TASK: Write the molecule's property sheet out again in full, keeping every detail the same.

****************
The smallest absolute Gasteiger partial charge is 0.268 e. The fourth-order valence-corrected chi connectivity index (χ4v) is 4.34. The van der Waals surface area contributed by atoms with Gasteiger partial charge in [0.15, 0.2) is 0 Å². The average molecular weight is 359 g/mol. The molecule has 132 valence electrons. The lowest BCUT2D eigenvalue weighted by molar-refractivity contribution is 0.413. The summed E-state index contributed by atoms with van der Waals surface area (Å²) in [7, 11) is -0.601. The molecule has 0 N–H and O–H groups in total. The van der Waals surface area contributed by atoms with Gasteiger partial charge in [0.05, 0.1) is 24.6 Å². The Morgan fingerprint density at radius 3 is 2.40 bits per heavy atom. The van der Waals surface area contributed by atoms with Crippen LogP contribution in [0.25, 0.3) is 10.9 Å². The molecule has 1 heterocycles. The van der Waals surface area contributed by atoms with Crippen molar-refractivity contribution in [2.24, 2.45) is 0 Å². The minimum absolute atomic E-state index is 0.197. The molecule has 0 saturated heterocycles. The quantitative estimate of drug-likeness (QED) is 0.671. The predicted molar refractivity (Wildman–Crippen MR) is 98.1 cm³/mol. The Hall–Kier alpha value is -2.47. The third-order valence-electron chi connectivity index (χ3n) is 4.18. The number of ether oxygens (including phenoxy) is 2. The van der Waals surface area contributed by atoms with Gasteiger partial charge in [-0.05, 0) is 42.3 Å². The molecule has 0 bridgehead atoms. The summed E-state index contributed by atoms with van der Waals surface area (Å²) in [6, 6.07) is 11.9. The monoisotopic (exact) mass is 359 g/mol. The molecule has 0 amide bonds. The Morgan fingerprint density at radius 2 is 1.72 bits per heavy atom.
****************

The smallest absolute Gasteiger partial charge is 0.268 e. The fourth-order valence-corrected chi connectivity index (χ4v) is 4.34. The van der Waals surface area contributed by atoms with Gasteiger partial charge in [0.15, 0.2) is 0 Å². The average molecular weight is 359 g/mol. The molecule has 132 valence electrons. The lowest BCUT2D eigenvalue weighted by molar-refractivity contribution is 0.413. The summed E-state index contributed by atoms with van der Waals surface area (Å²) in [7, 11) is -0.601. The molecule has 0 N–H and O–H groups in total. The van der Waals surface area contributed by atoms with Gasteiger partial charge in [0.05, 0.1) is 24.6 Å². The Morgan fingerprint density at radius 3 is 2.40 bits per heavy atom. The van der Waals surface area contributed by atoms with Crippen LogP contribution in [0.25, 0.3) is 10.9 Å². The molecule has 1 heterocycles. The van der Waals surface area contributed by atoms with Crippen molar-refractivity contribution in [2.24, 2.45) is 0 Å². The minimum absolute atomic E-state index is 0.197. The molecule has 0 saturated heterocycles. The quantitative estimate of drug-likeness (QED) is 0.671. The predicted molar refractivity (Wildman–Crippen MR) is 98.1 cm³/mol. The Hall–Kier alpha value is -2.47. The third-order valence-electron chi connectivity index (χ3n) is 4.18. The number of ether oxygens (including phenoxy) is 2. The van der Waals surface area contributed by atoms with Gasteiger partial charge in [-0.05, 0) is 42.3 Å². The molecule has 0 bridgehead atoms. The summed E-state index contributed by atoms with van der Waals surface area (Å²) in [6, 6.07) is 11.9. The monoisotopic (exact) mass is 359 g/mol. The molecule has 0 amide bonds. The Morgan fingerprint density at radius 2 is 1.72 bits per heavy atom.